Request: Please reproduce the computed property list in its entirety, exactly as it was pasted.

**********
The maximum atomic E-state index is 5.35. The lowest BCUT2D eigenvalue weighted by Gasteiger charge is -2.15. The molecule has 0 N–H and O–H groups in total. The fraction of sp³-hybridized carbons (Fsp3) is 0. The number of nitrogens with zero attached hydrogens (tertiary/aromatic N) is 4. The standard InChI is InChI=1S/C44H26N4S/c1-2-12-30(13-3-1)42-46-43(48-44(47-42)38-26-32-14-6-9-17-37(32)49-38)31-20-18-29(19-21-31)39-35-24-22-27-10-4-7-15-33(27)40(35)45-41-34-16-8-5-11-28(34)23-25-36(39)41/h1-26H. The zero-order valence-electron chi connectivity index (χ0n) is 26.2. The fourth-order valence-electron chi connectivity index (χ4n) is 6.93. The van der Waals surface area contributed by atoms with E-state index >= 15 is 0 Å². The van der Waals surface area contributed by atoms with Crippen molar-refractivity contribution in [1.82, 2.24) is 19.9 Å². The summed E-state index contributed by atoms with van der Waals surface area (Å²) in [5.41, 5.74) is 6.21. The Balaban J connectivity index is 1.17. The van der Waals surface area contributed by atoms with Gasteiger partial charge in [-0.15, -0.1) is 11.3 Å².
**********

The maximum atomic E-state index is 5.35. The lowest BCUT2D eigenvalue weighted by Gasteiger charge is -2.15. The molecule has 0 N–H and O–H groups in total. The fraction of sp³-hybridized carbons (Fsp3) is 0. The number of nitrogens with zero attached hydrogens (tertiary/aromatic N) is 4. The standard InChI is InChI=1S/C44H26N4S/c1-2-12-30(13-3-1)42-46-43(48-44(47-42)38-26-32-14-6-9-17-37(32)49-38)31-20-18-29(19-21-31)39-35-24-22-27-10-4-7-15-33(27)40(35)45-41-34-16-8-5-11-28(34)23-25-36(39)41/h1-26H. The zero-order valence-electron chi connectivity index (χ0n) is 26.2. The fourth-order valence-electron chi connectivity index (χ4n) is 6.93. The van der Waals surface area contributed by atoms with E-state index >= 15 is 0 Å². The van der Waals surface area contributed by atoms with Crippen molar-refractivity contribution in [1.82, 2.24) is 19.9 Å². The summed E-state index contributed by atoms with van der Waals surface area (Å²) in [5.41, 5.74) is 6.21. The Balaban J connectivity index is 1.17. The van der Waals surface area contributed by atoms with Gasteiger partial charge in [-0.15, -0.1) is 11.3 Å².